Also known as tendergreen or Japanese mustard spinach, this Chinese cabbage varietal is named for the Japanese village of Komatsugawa, where it was heavily grown during Japan’s Edo Period. With a fresh taste said to be sweeter than spinach and incredibly high nutrition content, it is a natural addition to any vegetable dish.
Komatsuna was named by a shogun who visited the Katori Shrine in Komatsugawa. The shrine priest served him soup made with a local leaf vegetable, which the shogun liked so much that he named it for the village. In recognition of this honor, the Katori Shrine still offers komatsuna to deities, and people who come to the shrine to pray on New Year’s Day are given komatsuna leaves for good luck in the new year.
Komatsuna has a high concentration of vitamin C as well as vitamins A, B2, and K. Like other brassicas, komatsuna is also full of cancer-fighting compounds known as glucosinolates.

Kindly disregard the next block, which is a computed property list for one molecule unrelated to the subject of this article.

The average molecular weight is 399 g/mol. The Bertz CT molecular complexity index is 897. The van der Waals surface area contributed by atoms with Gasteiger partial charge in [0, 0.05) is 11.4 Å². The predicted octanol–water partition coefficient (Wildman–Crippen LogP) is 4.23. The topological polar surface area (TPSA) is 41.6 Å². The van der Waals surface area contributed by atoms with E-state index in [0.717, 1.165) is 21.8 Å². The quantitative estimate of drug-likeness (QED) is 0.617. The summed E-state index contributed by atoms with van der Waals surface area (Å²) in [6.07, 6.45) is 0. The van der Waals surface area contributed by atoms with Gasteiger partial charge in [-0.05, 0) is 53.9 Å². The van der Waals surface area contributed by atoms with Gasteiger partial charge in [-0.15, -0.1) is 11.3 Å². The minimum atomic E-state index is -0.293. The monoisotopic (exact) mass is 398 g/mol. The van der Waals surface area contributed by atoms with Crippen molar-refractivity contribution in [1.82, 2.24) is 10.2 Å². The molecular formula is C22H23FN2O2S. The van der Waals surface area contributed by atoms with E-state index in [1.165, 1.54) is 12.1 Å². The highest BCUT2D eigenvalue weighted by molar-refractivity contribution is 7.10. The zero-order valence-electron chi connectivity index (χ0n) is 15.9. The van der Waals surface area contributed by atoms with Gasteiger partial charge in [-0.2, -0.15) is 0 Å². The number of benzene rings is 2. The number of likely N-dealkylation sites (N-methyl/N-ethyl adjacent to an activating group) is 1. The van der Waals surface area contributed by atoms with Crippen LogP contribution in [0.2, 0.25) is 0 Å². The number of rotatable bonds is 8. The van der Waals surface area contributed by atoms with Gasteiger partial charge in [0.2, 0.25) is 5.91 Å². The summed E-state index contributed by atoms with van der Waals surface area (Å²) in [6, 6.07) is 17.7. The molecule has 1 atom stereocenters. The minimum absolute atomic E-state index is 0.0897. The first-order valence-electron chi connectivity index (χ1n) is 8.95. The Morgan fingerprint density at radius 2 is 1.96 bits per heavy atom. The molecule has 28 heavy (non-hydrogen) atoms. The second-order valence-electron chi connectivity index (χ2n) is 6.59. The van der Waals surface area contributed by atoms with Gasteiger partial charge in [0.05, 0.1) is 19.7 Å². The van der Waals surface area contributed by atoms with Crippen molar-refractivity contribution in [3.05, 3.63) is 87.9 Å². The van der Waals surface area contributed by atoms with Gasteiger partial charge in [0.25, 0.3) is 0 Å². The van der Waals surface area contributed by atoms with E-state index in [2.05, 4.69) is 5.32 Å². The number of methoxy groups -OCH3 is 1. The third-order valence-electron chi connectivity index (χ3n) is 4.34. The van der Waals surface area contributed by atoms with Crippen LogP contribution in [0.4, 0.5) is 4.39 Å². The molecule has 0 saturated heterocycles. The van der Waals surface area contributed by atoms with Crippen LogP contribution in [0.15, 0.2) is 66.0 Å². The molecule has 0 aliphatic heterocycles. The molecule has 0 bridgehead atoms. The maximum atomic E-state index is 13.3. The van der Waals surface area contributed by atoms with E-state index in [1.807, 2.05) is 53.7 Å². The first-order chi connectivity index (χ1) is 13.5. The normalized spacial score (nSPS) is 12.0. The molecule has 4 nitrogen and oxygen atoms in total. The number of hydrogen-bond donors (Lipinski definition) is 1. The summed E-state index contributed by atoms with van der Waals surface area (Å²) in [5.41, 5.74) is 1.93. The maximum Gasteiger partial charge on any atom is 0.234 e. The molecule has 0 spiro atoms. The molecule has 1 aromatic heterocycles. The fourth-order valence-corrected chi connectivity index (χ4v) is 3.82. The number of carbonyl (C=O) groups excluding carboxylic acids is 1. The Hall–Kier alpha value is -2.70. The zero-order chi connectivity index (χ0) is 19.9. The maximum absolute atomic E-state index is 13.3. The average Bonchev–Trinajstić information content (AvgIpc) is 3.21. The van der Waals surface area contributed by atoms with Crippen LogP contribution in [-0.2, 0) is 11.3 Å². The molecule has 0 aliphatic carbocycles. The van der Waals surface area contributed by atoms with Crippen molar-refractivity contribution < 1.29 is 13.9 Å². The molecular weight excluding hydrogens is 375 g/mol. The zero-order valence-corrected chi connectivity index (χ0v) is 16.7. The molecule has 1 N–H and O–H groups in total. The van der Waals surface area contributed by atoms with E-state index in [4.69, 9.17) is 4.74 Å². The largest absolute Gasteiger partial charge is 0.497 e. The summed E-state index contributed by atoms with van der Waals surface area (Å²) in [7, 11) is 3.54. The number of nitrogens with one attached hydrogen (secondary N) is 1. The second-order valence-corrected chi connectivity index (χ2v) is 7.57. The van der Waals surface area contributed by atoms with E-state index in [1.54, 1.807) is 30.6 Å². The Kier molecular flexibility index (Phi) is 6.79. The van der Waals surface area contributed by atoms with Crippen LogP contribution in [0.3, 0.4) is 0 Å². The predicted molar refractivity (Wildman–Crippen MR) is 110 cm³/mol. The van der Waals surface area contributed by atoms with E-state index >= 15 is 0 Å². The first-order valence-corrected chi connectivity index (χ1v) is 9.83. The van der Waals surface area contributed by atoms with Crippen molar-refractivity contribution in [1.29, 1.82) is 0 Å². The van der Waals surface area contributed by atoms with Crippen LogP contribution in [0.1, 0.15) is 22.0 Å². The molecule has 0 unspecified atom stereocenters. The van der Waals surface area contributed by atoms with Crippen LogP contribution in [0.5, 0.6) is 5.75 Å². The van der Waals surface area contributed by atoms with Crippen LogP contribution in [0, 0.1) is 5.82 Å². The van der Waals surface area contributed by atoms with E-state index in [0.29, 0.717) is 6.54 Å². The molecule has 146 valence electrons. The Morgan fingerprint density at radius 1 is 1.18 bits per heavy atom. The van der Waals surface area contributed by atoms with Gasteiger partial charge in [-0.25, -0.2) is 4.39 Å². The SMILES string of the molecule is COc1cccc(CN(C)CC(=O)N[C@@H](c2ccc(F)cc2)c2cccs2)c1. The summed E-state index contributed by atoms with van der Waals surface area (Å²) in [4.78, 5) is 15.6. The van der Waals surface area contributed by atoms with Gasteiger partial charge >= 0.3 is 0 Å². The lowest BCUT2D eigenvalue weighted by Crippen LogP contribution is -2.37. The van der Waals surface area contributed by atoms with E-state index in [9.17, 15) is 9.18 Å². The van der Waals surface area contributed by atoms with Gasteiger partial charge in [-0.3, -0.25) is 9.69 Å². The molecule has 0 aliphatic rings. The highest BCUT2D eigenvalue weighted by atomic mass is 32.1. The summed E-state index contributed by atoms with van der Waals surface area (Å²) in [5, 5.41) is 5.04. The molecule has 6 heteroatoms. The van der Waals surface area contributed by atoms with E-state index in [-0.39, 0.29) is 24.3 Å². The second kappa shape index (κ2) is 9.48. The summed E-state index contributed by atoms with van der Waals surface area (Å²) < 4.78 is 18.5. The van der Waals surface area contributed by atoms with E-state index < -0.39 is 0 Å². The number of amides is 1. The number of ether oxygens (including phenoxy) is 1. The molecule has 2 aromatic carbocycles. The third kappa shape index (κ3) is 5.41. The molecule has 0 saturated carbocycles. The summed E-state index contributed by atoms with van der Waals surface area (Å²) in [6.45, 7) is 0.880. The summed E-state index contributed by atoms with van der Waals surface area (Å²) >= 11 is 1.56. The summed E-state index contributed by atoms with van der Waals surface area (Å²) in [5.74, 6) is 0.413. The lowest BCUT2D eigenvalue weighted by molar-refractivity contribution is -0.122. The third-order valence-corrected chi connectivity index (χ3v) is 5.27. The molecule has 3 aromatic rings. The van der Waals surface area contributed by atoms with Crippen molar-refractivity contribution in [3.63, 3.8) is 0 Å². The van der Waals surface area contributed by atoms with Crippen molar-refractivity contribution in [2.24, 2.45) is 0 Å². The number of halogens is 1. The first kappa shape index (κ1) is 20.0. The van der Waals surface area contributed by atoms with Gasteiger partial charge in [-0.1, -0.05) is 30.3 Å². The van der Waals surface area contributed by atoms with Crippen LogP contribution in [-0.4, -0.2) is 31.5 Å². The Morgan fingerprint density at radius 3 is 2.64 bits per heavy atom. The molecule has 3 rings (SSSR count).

Wrap komatsuna loosely in a paper towel and store in a plastic bag for up to 7 days in the refrigerator.
The fresh, sweet taste and firm, crunchy texture of komatsuna make it popular in a variety of preparations. Along with being eaten raw or fermented, it holds up well to boiling, stir-frying, and simmering in soups.
Roughly chop komatsuna leaves and add to a hot skillet with grapeseed oil and soy. Once leaves are wilted, toss with roasted Hakurei turnips, sauteed shiitake mushrooms, and toasted sesame seeds.
Some say that komatsuna gets even sweeter after being frozen. To freeze, first, wash and dry the leaves, then cut into a uniform size and pack tightly into a plastic bag. Squeeze out all the air, then seal and put into the freezer. Frozen komatsuna can be cooked straight out of the freezer—no need to defrost first.